It has been our practice here to measure agent conformance to schedule. We recently got a new manager for customer service and she is urging us to move to measuring agent adherence to schedule. Our feeling is that one measure is as good as the other, so why go through the change management exercise? It would be a lot of work to do what she wants. Is it worth it?
I thought we had resolved this issue some time ago but I still encounter contact centers that do, indeed, measure conformance to schedule instead of adherence to schedule. While the two terms sound very much alike, they have very different consequences for the contact center.
First, let’s understand what each measure means. If the published schedule has me working from 8:00am to 5:00pm with two breaks and a 30- minute lunch, I should work 8 hours. So, to be in conformance I need to work 8 hours, but I don’t necessarily have to report at 8:00am or leave at 5:00pm. In fact, I could conceivably work from 5:00pm to 2:00am and be 100% in compliance with the schedule.
That’s not the case with schedule adherence. Adherence to schedule means that you started on time, took breaks and lunch when scheduled, and ended your work-shift when indicated. Oh, by the way, you are also in complete compliance with your schedule. In a sense, by measuring adherence to schedule you get compliance to schedule for free. But it doesn’t work the other way around.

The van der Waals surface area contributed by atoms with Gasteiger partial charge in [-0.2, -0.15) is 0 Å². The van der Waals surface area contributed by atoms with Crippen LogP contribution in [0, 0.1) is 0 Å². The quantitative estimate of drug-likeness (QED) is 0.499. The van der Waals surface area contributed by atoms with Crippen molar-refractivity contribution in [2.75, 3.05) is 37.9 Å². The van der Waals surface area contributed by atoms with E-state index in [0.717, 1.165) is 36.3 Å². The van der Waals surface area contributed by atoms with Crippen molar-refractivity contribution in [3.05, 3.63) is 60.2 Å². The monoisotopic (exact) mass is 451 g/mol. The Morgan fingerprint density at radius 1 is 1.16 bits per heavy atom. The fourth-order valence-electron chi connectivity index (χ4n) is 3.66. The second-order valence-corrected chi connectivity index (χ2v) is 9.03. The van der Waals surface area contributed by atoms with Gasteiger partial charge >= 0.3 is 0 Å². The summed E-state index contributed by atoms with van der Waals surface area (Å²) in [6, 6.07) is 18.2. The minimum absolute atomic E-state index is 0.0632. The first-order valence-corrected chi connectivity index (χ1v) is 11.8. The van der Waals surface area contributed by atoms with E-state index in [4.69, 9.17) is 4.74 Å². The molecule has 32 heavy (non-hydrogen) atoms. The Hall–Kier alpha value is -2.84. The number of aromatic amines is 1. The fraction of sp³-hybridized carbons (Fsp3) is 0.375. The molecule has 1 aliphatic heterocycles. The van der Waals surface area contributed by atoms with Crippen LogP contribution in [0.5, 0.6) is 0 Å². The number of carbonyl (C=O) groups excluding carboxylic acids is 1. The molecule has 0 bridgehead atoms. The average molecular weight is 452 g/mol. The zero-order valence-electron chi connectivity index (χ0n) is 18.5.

Schedule compliance is an operations metric that originated in manufacturing. It is a useful measure there because the work to be done need not be done within rigid time boundaries. If I started a manufacturing task several hours later than booked into the weekly schedule, I could always spend a few extra hours on that task “to catch up.”
I’ve noticed some tendency for outsourcers to use schedule conformance. I think it’s tied to the need to be very flexible among multiple different clients and campaigns they are servicing. So, the management team deals with everything constantly in real time; reskilling agents on the fly attempting to leverage paid agent labor hours against shifting demand.
As we are all too aware, you can’t play “catch up” in the contact center. Immediacy changes everything.
Note: This Ask the Workforce Wizard answer is provided by Bill Durr of Verint Systems. Bill may be reached at email@example.com.
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